The 2017 Bankruptcy Judgeship Act

Until 2017, debtors in each program paid the same amount of fees for each quarter their case remained pending. However, concerned with a deficit in the U.S. Trustee Fund, Congress increased fees in U.S. Trustee districts through the 2017 Bankruptcy Judgeship Act. As a result, the maximum quarterly fee for large Chapter 11 debtors in said districts jumped from $30,000 to $250,000. Large Chapter 11 debtors are those with quarterly disbursements of $1 million or more.

Two issues arose from this fee increase. First, Administrator Program districts did not immediately adopt the fee increase. Administrator Program districts formally implemented the fee increase on October 1, 2018, whereas large Chapter 11 debtors in U.S. Trustee Program districts were subject to the fee increase as of January 1, 2018. Thus, similarly situated debtors paid higher fees in U.S. Trustee Program districts from January to October. Second, in Administrator Program districts, the fee increase only applied to newly filed cases, while the fee increase in U.S. Trustee Program districts applied to both newly filed and pending cases.

Siegel v. Fitzgerald

In Siegel, Alfred Siegel, Trustee of the Circuit City Stores, Inc. Liquidating Trust, challenged the constitutionality of the non-uniform fee increases. Circuit City filed for bankruptcy in the bankruptcy court of the Eastern District of Virginia, a U.S. Trustee Program district, and, as a result, paid $576,142 more than what a similarly situated debtor with a case pending in an Administrator Program district from January to October 2018 would have paid. The Fourth Circuit held that this payment discrepancy was constitutional. Siegel appealed, and the Court granted certiorari.

Justice Sotomayor, writing for a unanimous Court, reversed and remanded the Fourth Circuit’s decision. The Court held that the non-uniform fee increase was unconstitutional under the Bankruptcy Clause. Previous cases addressing the Bankruptcy Clause stood for the “proposition that the Bankruptcy Clause . . . does not permit arbitrary geographically disparate treatment of debtors.” SeeMoyses v. Hanover Nat’l Bank, 181 U.S. 181 (1902); Regional Rail Reorganization Act Cases, 419 U.S. 102 (1974); Railway Labor Executives’ Assn’ v. Gibbons, 455 U.S. 457 (1982). The Court reasoned there was no “external or geographically isolated” basis justifying why the six judicial districts in Alabama and North Carolina were permitted to opt into the more favorable Administrator Program. The Court then held that the Bankruptcy Clause does not authorize Congress to treat similarly situated debtors disparately based on a funding distinction between the two programs that Congress itself created.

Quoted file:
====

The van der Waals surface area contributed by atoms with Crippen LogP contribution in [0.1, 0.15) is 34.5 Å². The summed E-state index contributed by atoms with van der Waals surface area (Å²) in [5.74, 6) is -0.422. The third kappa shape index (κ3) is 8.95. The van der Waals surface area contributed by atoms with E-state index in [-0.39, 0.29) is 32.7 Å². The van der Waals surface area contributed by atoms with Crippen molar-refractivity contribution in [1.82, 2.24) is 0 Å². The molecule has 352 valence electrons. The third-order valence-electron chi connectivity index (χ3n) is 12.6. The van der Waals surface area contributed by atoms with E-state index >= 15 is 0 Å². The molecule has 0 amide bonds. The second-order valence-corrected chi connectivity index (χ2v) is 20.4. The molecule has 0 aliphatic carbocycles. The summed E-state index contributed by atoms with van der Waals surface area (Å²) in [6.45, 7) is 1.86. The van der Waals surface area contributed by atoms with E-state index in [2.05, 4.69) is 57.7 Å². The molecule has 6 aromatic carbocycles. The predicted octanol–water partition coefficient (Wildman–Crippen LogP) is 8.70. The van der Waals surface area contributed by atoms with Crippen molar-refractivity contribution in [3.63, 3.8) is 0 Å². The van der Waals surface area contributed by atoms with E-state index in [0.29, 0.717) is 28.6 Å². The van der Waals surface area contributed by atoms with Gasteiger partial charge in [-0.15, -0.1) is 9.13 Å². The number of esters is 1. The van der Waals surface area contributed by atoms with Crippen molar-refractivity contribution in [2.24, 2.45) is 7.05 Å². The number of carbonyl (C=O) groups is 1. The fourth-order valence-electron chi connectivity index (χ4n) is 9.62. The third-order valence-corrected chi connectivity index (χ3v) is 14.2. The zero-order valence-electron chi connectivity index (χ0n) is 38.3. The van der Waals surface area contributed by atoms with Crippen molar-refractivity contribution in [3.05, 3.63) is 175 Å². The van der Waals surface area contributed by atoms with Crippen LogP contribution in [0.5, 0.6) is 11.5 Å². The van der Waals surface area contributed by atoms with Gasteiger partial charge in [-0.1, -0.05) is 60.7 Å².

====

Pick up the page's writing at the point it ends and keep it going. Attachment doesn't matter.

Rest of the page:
In Siegel, the Court left the question of a “proper remedy” to the Fourth Circuit. Potential remedial options include: (1) no refunds to U.S. Trustee Program debtors who were subject to overpayments; (2) a partial refund to those same U.S. Trustee Program debtors with a corresponding partial and retroactive fee raise on Chapter 11 debtors in Administrator Program districts; (3) a full retroactive fee raise on Chapter 11 debtors in Administrator Program districts; and (4) a full refund, plus more, to Chapter 11 debtors subject to overpayments in U.S. Trustee Program districts.

Prior to Siegel, the Second and Tenth Circuits found the fee increase was unconstitutional and ruled that Chapter 11 debtors in U.S. Trustee Program districts were entitled to “refunds in excess of the fees [they] would have paid in a[n] [Administrator Program] District during the same time period.” In re Clinton Nurseries, Inc., 998 F.3d 56, 69-70 (2d Cir. 2021); See also, In re John Q. Hammons Fall 2006, L.L.C., 15 F.4th 1011, 1026 (10th Cir. 2021) (“Thus, we remand to the bankruptcy court for a refund of the amount of quarterly fees paid exceeding the amount that Debtors would have owed in a[n] [Administrator Program] district during the same period.”).

But on June 13, 2022, one week after issuing its decision in Siegel, the Court vacated and remanded the Tenth Circuit’s ruling in In re Hammons—which held that the fee increase was unconstitutional and that impacted debtors were entitled to a full refund—for further consideration in light of Siegel. As a result, both the Fourth and Tenth Circuits will have the opportunity to consider the “proper remedy” for debtors who paid the unconstitutional fee. In vacating, though not reversing, the ruling, the Court left open the potential for the Tenth Circuit to reaffirm their initial decision to refund Chapter 11 debtors in U.S. Trustee Program districts. Petitions for certiorari for appeals of the Second Circuit and Eleventh Circuit decisions are also currently pending before the Court, leaving open the possibility that the Second and Eleventh Circuits may also have the opportunity to consider the question of proper remedy. In re Clinton Nurseries; See also, United States Tr. Region 21 v. Bast Amron LLP (In re Mosaic Mgmt. Grp.), 22 F.4th 1291, 1327 (11th Cir. 2022)

Proponents of the full refund approach argue that a retrospective reimbursement of the unconstitutional fees previously paid would “equalize treatment of similarly situated debtors.” But the U.S. Trustee has estimated that approximately $324 million worth of fees were imposed after the fee increase was enacted. Retrieving those fees, a portion of which have likely been expended, is one of the “legal and administrative concerns” noted by Justice Sotomayor in discussing what the Fourth Circuit must deal with in fashioning the “proper remedy.”

The initial lack of consensus among the federal circuit courts regarding the constitutionality of the 2017 fee increase, further muddied by the Supreme Court’s unwillingness to rule on the appropriate relief, leaves the fate of a “proper remedy” uncertain.